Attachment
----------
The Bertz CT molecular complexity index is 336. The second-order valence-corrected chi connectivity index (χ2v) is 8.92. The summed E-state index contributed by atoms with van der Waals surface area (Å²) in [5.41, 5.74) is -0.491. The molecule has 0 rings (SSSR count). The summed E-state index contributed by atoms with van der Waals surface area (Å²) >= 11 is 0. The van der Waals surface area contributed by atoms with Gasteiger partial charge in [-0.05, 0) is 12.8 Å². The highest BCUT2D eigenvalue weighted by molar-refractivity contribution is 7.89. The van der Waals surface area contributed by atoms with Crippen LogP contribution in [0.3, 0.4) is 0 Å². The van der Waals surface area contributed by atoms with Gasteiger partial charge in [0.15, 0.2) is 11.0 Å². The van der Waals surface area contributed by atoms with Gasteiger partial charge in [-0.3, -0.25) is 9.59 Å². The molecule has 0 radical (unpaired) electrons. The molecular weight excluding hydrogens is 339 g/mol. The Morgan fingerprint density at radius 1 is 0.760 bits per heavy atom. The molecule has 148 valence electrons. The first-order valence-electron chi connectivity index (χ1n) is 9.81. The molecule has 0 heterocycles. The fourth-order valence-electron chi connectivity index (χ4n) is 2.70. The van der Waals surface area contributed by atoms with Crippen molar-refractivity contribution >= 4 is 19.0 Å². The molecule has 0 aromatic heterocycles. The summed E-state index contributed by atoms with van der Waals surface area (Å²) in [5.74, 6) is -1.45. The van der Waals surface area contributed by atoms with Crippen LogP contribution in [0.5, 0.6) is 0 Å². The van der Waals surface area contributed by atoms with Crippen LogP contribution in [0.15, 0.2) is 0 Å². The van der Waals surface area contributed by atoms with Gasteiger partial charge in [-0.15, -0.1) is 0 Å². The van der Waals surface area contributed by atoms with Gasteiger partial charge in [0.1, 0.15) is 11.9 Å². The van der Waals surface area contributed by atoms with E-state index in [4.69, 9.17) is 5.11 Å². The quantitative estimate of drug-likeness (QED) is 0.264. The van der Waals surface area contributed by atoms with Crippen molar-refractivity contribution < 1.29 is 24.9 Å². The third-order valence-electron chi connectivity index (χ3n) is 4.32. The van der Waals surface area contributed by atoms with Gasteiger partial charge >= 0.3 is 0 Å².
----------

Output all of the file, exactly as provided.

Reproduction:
The Bertz CT molecular complexity index is 336. The second-order valence-corrected chi connectivity index (χ2v) is 8.92. The summed E-state index contributed by atoms with van der Waals surface area (Å²) in [5.41, 5.74) is -0.491. The molecule has 0 rings (SSSR count). The summed E-state index contributed by atoms with van der Waals surface area (Å²) >= 11 is 0. The van der Waals surface area contributed by atoms with Gasteiger partial charge in [-0.05, 0) is 12.8 Å². The highest BCUT2D eigenvalue weighted by molar-refractivity contribution is 7.89. The van der Waals surface area contributed by atoms with Crippen LogP contribution in [0.3, 0.4) is 0 Å². The van der Waals surface area contributed by atoms with Gasteiger partial charge in [0.15, 0.2) is 11.0 Å². The van der Waals surface area contributed by atoms with Gasteiger partial charge in [-0.3, -0.25) is 9.59 Å². The molecule has 0 radical (unpaired) electrons. The molecular weight excluding hydrogens is 339 g/mol. The Morgan fingerprint density at radius 1 is 0.760 bits per heavy atom. The molecule has 148 valence electrons. The first-order valence-electron chi connectivity index (χ1n) is 9.81. The molecule has 0 heterocycles. The fourth-order valence-electron chi connectivity index (χ4n) is 2.70. The van der Waals surface area contributed by atoms with Crippen molar-refractivity contribution >= 4 is 19.0 Å². The molecule has 0 aromatic heterocycles. The summed E-state index contributed by atoms with van der Waals surface area (Å²) in [5.74, 6) is -1.45. The van der Waals surface area contributed by atoms with Crippen LogP contribution in [0.5, 0.6) is 0 Å². The van der Waals surface area contributed by atoms with Crippen LogP contribution in [0.15, 0.2) is 0 Å². The van der Waals surface area contributed by atoms with Gasteiger partial charge in [-0.15, -0.1) is 0 Å². The van der Waals surface area contributed by atoms with Gasteiger partial charge in [0.1, 0.15) is 11.9 Å². The van der Waals surface area contributed by atoms with E-state index in [4.69, 9.17) is 5.11 Å². The quantitative estimate of drug-likeness (QED) is 0.264. The van der Waals surface area contributed by atoms with Crippen molar-refractivity contribution < 1.29 is 24.9 Å². The third-order valence-electron chi connectivity index (χ3n) is 4.32. The van der Waals surface area contributed by atoms with Gasteiger partial charge >= 0.3 is 0 Å².